Thursday, June 29, 2017  

 


An Old Fashioned Christmas



Victorian Holiday Decorating


Decorating tips and ideas for a festive Christmas

Garland Everywhere


  • § Trim mirrors and large pictures with evergreen ropes; finish with gold-colored bows.
  • § Swag a rope of garland from a center light fixture to each corner of the room. Add bows and cascading ribbons where the ropes meet each corner. Make sure the swags are high enough for guests to pass under!
  • § Do you have a light fixture suspended by a chain from the ceiling? Wrap rope garland around it for a festive look.
  • § Weave garland through the posts of your stairwell handrail. Tie in some scented pinecones and/or ribbon streamers. (Be sure the garland doesn't interfere with the use of the handrail and doesn't cause a fall.)
  • § If you have space between the tops of your kitchen wall cabinets and the ceiling, this is a perfect place to display collectible tins, trays, and holiday dishes, or for something a simpler: frame the cabinet tops with green rope garland.
  • § Welcome your guests through a front doorway framed with evergreen garland!
  • § Garland looks great on a front porch, not just for Christmas but throughout the winter. Using only garland, windows and doorways can be trimmed or swaged with lovely winter greenery. Keep it simple, though - no bows or ribbons, just green!
  • § Window boxes can be trimmed with evergreen garland for winter months. Simply cut the evergreen garland the length of the window box, staple each end to each end of the box and spread the branches out for fullness.


A Very Victorian Tree


  • § Trim your tree with string beads in a cream color or in white. They can be found at most craft stores and really add a soft, but fancy touch.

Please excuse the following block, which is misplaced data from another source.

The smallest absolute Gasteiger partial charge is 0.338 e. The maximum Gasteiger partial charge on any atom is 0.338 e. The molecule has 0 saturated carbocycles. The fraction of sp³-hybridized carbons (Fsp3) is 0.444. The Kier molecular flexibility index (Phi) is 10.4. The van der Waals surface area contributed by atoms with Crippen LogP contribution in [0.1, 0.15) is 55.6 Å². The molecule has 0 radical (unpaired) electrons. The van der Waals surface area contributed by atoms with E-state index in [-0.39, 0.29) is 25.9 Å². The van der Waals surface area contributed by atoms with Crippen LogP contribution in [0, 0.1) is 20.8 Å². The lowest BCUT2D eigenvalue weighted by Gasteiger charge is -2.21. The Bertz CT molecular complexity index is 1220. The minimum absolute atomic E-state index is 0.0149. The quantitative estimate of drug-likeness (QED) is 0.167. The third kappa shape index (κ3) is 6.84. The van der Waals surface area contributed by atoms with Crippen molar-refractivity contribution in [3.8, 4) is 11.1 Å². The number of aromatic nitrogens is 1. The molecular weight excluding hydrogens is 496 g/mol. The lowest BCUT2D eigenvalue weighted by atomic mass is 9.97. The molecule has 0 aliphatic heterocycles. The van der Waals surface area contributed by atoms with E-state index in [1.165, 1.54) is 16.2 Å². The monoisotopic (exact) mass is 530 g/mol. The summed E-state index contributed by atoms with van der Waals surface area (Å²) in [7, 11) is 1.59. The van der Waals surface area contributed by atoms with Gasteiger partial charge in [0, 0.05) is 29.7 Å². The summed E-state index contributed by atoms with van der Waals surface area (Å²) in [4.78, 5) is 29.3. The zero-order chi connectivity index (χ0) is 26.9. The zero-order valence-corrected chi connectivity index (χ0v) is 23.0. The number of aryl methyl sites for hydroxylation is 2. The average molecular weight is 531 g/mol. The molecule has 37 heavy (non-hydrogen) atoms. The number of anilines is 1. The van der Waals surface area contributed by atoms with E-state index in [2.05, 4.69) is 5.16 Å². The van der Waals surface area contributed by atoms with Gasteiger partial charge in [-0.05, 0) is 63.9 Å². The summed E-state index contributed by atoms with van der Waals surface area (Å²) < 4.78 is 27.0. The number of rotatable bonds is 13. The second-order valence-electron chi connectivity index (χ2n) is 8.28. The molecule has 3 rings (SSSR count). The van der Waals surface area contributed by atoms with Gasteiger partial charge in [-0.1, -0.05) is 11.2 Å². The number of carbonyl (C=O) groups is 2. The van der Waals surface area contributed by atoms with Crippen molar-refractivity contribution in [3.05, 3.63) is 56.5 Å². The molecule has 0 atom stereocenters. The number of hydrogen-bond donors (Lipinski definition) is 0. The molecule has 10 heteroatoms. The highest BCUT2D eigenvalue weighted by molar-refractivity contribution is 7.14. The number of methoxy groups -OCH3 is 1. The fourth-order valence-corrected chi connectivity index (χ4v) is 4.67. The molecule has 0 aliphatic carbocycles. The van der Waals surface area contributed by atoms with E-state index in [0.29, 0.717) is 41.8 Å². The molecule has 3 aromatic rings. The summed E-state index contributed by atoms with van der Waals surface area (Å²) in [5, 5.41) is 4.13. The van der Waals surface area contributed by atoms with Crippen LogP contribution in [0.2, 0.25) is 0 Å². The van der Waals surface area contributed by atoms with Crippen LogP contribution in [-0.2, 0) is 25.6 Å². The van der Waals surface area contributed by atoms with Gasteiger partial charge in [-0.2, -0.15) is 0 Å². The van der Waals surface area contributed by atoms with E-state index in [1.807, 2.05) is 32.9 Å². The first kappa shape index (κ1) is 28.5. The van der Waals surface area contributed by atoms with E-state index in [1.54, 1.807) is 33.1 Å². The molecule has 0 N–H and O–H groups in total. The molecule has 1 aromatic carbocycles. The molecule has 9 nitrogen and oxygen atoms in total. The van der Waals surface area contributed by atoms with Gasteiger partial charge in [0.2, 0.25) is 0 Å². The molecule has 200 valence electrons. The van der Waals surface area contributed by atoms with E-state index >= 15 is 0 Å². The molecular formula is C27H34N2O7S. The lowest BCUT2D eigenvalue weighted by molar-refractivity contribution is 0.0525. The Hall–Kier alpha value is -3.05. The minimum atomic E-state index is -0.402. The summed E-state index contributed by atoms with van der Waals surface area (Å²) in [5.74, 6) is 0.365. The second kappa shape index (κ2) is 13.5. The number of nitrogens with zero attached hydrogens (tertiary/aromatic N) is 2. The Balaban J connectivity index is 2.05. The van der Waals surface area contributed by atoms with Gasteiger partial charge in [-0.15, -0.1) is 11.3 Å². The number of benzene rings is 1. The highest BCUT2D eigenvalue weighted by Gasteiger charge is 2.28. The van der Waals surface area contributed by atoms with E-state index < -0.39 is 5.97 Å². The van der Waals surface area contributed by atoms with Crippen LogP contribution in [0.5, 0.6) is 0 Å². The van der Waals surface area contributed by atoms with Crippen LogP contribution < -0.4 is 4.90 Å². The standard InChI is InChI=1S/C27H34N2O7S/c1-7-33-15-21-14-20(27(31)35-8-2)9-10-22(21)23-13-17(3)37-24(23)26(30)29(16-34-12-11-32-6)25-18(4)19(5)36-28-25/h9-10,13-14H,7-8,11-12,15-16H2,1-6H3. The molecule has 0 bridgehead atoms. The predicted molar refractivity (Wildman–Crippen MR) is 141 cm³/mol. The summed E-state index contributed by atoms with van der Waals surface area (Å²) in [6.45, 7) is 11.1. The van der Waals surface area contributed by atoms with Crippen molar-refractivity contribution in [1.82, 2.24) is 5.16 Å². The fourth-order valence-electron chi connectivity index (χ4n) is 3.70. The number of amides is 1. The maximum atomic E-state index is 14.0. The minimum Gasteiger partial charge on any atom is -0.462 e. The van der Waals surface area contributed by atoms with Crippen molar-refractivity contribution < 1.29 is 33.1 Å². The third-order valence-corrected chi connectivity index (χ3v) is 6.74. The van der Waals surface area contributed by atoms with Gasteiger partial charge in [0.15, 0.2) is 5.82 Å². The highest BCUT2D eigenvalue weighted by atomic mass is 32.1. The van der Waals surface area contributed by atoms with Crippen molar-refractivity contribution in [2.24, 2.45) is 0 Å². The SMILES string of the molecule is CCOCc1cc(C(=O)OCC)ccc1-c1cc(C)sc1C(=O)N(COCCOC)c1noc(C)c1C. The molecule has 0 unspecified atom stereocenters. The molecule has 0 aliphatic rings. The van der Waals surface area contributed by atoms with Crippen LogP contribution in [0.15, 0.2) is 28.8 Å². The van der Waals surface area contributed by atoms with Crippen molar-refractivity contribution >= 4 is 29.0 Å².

• § A homemade Victorian tussie-mussie ornament:
    You will need:
    - The smallest size of round gold paper doilies, or color of your choice(usually found in the gift card section of most stores).
    - Hot glue gun
    - Small pre-made ribbon bows
    - Small candies, nuts, or small rosebuds for filling
    - String or skinny ribbon for hanging
    1.) Roll each doily into a cone shape and hot glue to hold.
    2.) Fill with treats; rosebuds can be hot glued for extra support. A bow can be added for decoration.
    3.) The cones can be hung from branches by a ribbon or string loop, or can rest flat on the branches.

  • § Proudly display some of your family heirlooms on your tree. Drape some of Grandma's old white gloves on a branch, or prop some of your smaller old family pictures on the branches of your tree. What a better way to remember family members, especially at Christmas!
  • § Small party favor wicker baskets can be purchased at craft stores. Fill with nuts or candy and hang on the tree.
  • § Using small cut squares of netting (tulle), fill with candy and tie the corners up with a bow. Hang these cute little bagged treats on the tree.
  • § Scented pinecones make great old fashioned ornaments (and give the tree a nice scent!). To hang: hot glue a ribbon loop to the widest end of the pine cone and hang on the tree. Bags of scented pinecones can be purchased at most craft store during the Christmas season.